I talked to him about the Body Sculpting Bible for women. Although I'm really glad I bought it. It has excellent pictures, instruction, anatomy, nutrition advice. I find the workouts tedious, long drawn out affairs of counting and waiting.....
He's all in favour of customizing what works for you, emphasizing good form of course. Heavy and don't worry about sets and reps except to track progress. Work on muscle groupings, he feels there's really only 3 or 4.
I've known all this before (learned it here) and enjoyed a 2 or 3 day split. I don't know why I went hunting for something else .... the magic fix :devil: , I guess.
Again let me say that I'm glad I bought the book for many reasons however I think I'll go back to what worked before.
08-07-2005, 12:47 PM
Thanks for all the advice. I'm finding that the more I visit sites and books that I may have looked at earlier in this "journey" the more I realize that my knowledge has expanded and things make more and more sense than they did previously. Guess I have to just remember to keep reviewing the same things and see if they click yet!
Susan - I agree with you about the workouts as given in the body sculpting book - there's a lot of stuff in there about supersets and two different workouts for each body part that you switch between and all that, it made my head hurt :lol: Mainly I find the exercise illustrations by body part the most useful.
Brenda, it's funny how we take what we've learned for granted sometimes isn't it? I'm another one who always is looking for the next big thing and probably changes my routine up too often, but I'm trying to get better.
08-08-2005, 03:58 PM
I usually work out my routines using books and sites as Laura mentioned. One book that helped me a lot at the beginning was Weight Training for Dummies - not so much for the exercises (which are found elsewhere as well) but for helping me create routines, and also for spelling out in what order you should work muscles, i.e. from small to large in each area. I always refer back to the order when making a new routine, and making sure the exercise I'm planning hits the muscle group I want. I've been planning to change my routine for several weeks now, but so far I've not taken the time to sit down and do it. :lol: But since I spent the last week on a boat and then at a conference, I haven't done much :wl: so another week on the old routine will be fine. :D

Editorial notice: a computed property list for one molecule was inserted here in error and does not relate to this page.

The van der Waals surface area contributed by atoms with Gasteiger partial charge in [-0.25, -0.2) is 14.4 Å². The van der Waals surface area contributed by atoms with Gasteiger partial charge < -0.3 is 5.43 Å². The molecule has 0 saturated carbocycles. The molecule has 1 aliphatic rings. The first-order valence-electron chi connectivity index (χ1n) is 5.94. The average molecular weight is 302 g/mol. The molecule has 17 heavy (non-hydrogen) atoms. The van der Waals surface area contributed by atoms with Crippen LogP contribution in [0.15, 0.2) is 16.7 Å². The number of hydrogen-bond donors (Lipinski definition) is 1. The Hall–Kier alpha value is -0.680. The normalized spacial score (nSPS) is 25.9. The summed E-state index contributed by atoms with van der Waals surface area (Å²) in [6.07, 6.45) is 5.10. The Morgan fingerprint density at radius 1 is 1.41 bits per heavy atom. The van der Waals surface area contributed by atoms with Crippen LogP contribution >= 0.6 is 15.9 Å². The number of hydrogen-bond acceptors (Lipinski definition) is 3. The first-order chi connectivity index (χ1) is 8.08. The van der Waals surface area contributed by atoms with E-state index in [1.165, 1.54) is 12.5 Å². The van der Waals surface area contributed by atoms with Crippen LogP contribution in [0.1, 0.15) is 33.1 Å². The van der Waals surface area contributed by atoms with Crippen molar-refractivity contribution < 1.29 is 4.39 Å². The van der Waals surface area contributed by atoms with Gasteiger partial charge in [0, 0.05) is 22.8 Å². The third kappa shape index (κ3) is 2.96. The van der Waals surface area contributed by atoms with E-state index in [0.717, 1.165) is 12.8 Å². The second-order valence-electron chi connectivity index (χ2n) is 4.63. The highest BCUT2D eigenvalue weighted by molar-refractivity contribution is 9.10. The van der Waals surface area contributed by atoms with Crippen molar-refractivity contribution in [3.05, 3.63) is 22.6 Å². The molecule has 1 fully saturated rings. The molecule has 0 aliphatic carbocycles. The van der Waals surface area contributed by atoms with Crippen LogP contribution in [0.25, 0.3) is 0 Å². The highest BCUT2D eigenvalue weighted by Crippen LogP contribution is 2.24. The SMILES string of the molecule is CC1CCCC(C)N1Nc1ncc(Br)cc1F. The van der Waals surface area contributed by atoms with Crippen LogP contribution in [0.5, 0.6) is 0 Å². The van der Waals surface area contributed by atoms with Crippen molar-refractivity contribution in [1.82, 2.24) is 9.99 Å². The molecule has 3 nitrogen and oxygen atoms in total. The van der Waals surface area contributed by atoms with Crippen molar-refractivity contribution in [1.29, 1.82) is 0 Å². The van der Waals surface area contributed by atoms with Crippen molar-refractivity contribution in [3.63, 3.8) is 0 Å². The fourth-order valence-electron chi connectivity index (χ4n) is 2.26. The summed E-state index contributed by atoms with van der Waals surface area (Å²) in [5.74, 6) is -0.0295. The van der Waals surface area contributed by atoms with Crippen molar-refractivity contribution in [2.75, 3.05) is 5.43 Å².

08-09-2005, 09:14 AM
(sorry to hjack - but....) WELCOME HOME, PAT!!!! :wave: :dance:
From small to large? Are you sure that's what it said?
and welcome back!
08-09-2005, 01:14 PM
No, I'm not sure. :lol: I'll have to go look again. I was operating in post-vacation mode yesterday. Now that I think about my routine, I'm questioning myself. Sigh. I hate getting old.
Edit: Okay, I do run a library. Duh, get the book off the shelf. So, I had it backwards. Here's what it says:
In general, work your large muscles before your small muscles. This practice ensures that your larger muscles - such as your butt, back and chest - are sufficiently challenged. . . . If you were to work smaller muscles first, they'd be too tired to help out [the larger musccles].
Feel better Mel? :D Sorry I was out of it yesterday.
Oh, yes, Weight Lifting for Dummies is actually a great book; I have it around here somewhere. (And welcome back too, Pat!)